Below is an example of this method based on 7f handicap data from Goodwood, which I hope illustrates his idea neatly. Back in the late 1990s and early 2000s Goodwood’s 7f trip provided me with plenty of winning bets, many of them forecasts and exactas on horses drawn closest to the rail; but the officials got wise to the bias and managed to even it out a little for some years. However, back in 2015 or so I started to notice that the low draw bias was beginning to reappear.

Here is a table using five-year batches of data with percentages for each third of the draw as well as A/E values. The full 11-year data is shown at the top of the table for long term comparison:


I have highlighted in green the low draw data which shows a big change from the first five years (2009-2013) in terms of the low draw bias gradually getting stronger. Having said that I know that 2018 and 2019 have both seemingly started to show a decline again in the strength of bias - this is just beginning to be shown in the 2015-2019 data. The next couple of years may well determine whether Goodwood are increasing efforts once again to level out the ‘draw playing field’. Hence I really think splitting year data in this way is a useful tool for comparisons and I will aim to use it in articles where it is appropriate. 

So time to delve back into Chester’s stats. As before I am using some of the tools available on the Geegeez website, those being the Draw Analyser, the Pace Analyser and the Query Tool. The main period of study goes back to 2009, but as before I will examine a more recent data set (2015 to 2019) in detail, too, where appropriate, as well as using the new 5-year comparison method.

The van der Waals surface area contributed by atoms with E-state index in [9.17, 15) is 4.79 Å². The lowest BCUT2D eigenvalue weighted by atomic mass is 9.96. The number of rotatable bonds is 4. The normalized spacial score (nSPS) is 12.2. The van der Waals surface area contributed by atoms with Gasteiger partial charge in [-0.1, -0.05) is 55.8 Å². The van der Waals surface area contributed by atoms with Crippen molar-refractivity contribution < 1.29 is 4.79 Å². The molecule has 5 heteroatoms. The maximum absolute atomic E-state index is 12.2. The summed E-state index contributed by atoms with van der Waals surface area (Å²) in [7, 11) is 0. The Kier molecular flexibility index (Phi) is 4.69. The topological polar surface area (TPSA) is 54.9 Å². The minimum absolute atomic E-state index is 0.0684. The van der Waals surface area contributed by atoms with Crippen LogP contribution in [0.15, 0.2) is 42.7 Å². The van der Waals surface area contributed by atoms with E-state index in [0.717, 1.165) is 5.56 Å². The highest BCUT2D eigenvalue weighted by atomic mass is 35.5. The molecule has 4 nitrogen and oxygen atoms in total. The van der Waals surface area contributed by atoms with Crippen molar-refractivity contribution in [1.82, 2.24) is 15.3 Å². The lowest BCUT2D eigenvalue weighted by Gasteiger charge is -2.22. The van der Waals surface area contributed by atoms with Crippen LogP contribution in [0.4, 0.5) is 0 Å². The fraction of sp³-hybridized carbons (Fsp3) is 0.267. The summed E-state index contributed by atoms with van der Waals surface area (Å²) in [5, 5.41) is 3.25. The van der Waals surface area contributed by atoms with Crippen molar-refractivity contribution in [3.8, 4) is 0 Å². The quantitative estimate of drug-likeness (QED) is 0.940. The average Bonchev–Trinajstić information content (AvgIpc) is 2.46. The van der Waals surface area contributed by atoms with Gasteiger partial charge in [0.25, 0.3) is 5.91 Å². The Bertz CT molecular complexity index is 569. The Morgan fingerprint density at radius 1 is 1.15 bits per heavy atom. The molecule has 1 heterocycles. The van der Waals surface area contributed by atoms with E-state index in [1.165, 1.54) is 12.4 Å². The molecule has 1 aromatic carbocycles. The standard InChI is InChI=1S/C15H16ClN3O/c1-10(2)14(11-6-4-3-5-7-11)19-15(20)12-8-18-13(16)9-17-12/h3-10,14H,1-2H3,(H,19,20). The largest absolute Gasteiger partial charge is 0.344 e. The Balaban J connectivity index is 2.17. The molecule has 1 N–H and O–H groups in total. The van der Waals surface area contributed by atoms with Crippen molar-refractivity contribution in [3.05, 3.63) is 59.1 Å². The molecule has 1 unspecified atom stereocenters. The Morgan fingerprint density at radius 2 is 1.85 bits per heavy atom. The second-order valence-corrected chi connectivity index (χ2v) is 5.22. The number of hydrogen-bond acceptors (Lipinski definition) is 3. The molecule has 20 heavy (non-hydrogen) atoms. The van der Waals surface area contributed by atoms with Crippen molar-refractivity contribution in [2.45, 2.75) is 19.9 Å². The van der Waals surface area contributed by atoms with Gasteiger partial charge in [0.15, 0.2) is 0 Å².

I will be focusing once again on 8+ runner handicap races and, as stated in the first paragraph, looking mainly at the extended 7f trip and 1m2f. The draw will be divided into three equal sections or thirds (low, middle, high) and non-runners have been taken into account with draw positions adjusted accordingly. The pace data is split into four groups: led, prominent, mid division and held up.

Chester 7 1/2 furlongs (8+ runner handicaps)

When analysing this trip on Geegeez Draw Analyser you need to look at the 1 mile distance to get this extended 7f data. Otherwise if you key in 7 furlongs you will get the 7f data from the last article. This is because the actual distance is 7f 127 yards, which is closer to a mile than seven furlongs.

Since 2009 there have been 115 races that have qualified which is a decent sample. Here are the 11 season overall draw splits:

There appears to be a slight edge towards lower draws but, compared with the 5 – 7f data, we can see that this 7½f distance offers low draws far less of an advantage.

The A/E values are shown below for this period: